But he says he can’t explain why seal populations in the Firth of Tay and Eden Estuary have fallen by over 90% in the last 12 years.
It reflects a similar trend in Orkney where harbour seal numbers have fallen from 8,500 to under 2,000 with similar patterns in Shetland, though not quite as extreme.
It is thought competition with the larger and more populous grey seal could be to blame. It’s also been suggested the harbour seals may be being killed off by exposure to toxins from algae.
But Mr Duck said the truth is no one knows for sure.
“It’s a real head scratcher, and we don’t have much of a clue,” said Mr Duck, 59, based at St Andrews University’s Sea Mammal Research Unit (SMRU) at East Sands Scottish Oceans Institute.
“There are a number of different possibilities. You might remember we had stories in the press a few years ago about ‘cork screw’ injuries being sustained by seals around the Firths of Forth and Tay. We thought at the time they might be injuries from boat engine motors. Now we think the injuries are actually being caused by attacks from grey seals.
“Such attacks have been witnessed on the Isle of May. Greys have been seen killing grey seal pups and harbour seals with the injuries tallying with the cork screw type wounds.
“What we don’t know is why it’s happening. It’s unlikely to be because of a food shortage because seals will just about eat anything. But maybe that in itself is the reason. We have these large grey males on the Isle of May for example who might just kill pups because they can. But it’s not just restricted to the east coast of Scotland. It’s happening in the Gulf of Lawrence too.
“Orcas can take a few, and entanglement in rubbish can kill some. But it doesn’t explain the larger trend.”
Born and raised in the Punjab where his parents were medical missionaries, Mr Duck, now 59, moved to Ayrshire and the Highlands before going on to study zoology at Edinburgh University. He studied red deer on Rum and fur seals with the British Antarctic Survey before joining the SMRU, then based in Cambridge, in 1990.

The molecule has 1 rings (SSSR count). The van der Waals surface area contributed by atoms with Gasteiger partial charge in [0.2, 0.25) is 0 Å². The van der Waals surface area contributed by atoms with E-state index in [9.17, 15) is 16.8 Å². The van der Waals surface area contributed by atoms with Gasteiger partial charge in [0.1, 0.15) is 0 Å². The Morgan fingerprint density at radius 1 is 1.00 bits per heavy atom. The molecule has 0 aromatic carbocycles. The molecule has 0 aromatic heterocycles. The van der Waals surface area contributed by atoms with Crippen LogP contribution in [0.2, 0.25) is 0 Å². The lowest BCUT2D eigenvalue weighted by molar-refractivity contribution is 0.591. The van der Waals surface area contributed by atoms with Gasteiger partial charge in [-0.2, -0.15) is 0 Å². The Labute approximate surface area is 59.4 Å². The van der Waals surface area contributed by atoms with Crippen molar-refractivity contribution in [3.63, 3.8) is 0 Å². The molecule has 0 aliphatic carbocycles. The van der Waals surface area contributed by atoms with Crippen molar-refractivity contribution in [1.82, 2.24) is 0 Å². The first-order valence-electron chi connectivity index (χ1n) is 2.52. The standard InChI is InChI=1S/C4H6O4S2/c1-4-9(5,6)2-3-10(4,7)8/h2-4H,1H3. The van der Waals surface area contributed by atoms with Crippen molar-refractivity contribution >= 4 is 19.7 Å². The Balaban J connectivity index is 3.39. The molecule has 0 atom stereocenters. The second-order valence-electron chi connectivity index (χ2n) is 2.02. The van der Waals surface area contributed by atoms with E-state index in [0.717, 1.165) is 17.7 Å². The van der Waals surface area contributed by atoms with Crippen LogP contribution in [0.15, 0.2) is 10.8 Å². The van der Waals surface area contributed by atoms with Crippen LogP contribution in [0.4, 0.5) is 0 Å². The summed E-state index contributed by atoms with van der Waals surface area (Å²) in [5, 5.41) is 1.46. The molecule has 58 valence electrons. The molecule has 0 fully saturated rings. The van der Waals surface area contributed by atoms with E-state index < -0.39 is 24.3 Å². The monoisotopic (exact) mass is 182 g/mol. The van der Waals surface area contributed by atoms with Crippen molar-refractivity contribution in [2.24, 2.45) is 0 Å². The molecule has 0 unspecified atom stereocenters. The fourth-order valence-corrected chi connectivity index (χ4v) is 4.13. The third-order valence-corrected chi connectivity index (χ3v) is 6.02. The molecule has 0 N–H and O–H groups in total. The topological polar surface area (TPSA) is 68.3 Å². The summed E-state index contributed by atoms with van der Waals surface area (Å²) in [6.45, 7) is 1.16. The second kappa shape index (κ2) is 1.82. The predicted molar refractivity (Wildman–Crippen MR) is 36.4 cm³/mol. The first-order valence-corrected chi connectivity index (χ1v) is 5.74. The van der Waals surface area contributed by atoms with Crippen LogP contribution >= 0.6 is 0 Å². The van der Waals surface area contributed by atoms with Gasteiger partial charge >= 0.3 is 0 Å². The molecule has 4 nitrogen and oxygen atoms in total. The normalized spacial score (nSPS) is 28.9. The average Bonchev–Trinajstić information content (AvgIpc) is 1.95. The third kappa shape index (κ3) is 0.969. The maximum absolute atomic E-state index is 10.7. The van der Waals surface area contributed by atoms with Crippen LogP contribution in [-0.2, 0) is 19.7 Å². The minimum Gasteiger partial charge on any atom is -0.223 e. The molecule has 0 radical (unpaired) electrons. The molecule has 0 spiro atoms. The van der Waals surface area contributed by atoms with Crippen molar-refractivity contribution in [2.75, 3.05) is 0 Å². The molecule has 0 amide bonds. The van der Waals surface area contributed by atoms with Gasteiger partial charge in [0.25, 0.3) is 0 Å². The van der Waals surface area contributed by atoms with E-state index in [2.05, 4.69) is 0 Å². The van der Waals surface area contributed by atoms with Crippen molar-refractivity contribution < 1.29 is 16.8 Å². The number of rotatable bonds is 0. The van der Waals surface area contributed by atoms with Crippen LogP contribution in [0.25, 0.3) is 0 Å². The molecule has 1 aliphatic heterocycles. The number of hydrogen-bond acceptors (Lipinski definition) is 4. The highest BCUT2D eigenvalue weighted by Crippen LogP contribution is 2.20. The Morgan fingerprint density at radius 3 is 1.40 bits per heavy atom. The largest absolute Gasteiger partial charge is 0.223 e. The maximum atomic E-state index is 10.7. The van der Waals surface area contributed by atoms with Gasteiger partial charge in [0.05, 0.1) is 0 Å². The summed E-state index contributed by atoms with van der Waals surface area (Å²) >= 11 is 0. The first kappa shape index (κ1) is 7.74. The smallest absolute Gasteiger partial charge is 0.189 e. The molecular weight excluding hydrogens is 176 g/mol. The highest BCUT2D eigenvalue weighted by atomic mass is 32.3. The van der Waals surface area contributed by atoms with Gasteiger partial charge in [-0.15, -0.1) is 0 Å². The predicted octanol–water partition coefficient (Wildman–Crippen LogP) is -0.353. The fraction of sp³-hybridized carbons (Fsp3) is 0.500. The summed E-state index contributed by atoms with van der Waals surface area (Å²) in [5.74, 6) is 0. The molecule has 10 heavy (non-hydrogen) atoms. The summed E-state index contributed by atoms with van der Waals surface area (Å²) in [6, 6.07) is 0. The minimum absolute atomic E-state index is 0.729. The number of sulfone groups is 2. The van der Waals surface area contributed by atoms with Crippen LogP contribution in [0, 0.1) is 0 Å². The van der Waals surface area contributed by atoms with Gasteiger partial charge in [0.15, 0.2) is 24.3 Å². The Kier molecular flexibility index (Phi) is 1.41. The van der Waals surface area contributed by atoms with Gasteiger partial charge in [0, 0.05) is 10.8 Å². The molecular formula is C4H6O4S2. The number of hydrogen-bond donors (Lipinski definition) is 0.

In 1996, the SMRU moved to St Andrews University and Gatty Marine Laboratory, where he has been based ever since.
Working with fellow St Andrews academics Chris Morris and Dave Thompson, Mr Duck’s main function is to monitor the size and status of the UK seal populations with most of his work in Scotland.
Carrying out aerial survey work using light aircraft and small helicopters, they photograph harbour seals during their June and July breeding season in limited local areas. The main surveys are during their annual moult, in August, when they obtain an index of the size of populations in different parts of Scotland.
They survey Scotland’s 60 to 65 breeding colonies of grey seals during their breeding season, between mid- September and the end of November/early December.
“Greys, which are bigger and more numerous, give birth to a single pup which is born with a white coat – a throwback to the ice age when it helped camouflage them in the landscape, “ said Mr Duck.
“The greys, such as those on the Isle of May, breed at precise locations year after year. There’s some evidence they go back to where they were born to give birth – possibly within 10 or 15 metres.
“There are 112,000 greys in the UK with around 85,000 of them in Scotland.
“Locally around 4500 grey pups are born per year in the Firth of Forth – Inchkeith, Isle of May and St Abbs- and there have been up to 2500 at Tentsmuir.
“By contrast, the common or harbour seals moult their white fur when they are still in the uterus. Harbour seals are born below the low water mark on rocks or amongst seaweed and can swim away with their mothers within an hour of being born. So to get an accurate count of harbour seal pups is hard. We tend to count them when adults are moulting and use thermal imagery from a helicopter. They tend to be strewn right around the coast.”
Mr Duck said he was looking forward to the recently announced £10 million marine research facility investment for St Andrews University that would help cement Scotland’s reputation as a world leader in oceanic research and species protection.
The state-of-the-art marine biology lab at East Sands will replace the internationally renowned, but now out-dated Gatty Marine facility.
The new facility will provide a global hub for marine research focused on conservation and understanding the effects of climate change on the world’s oceans.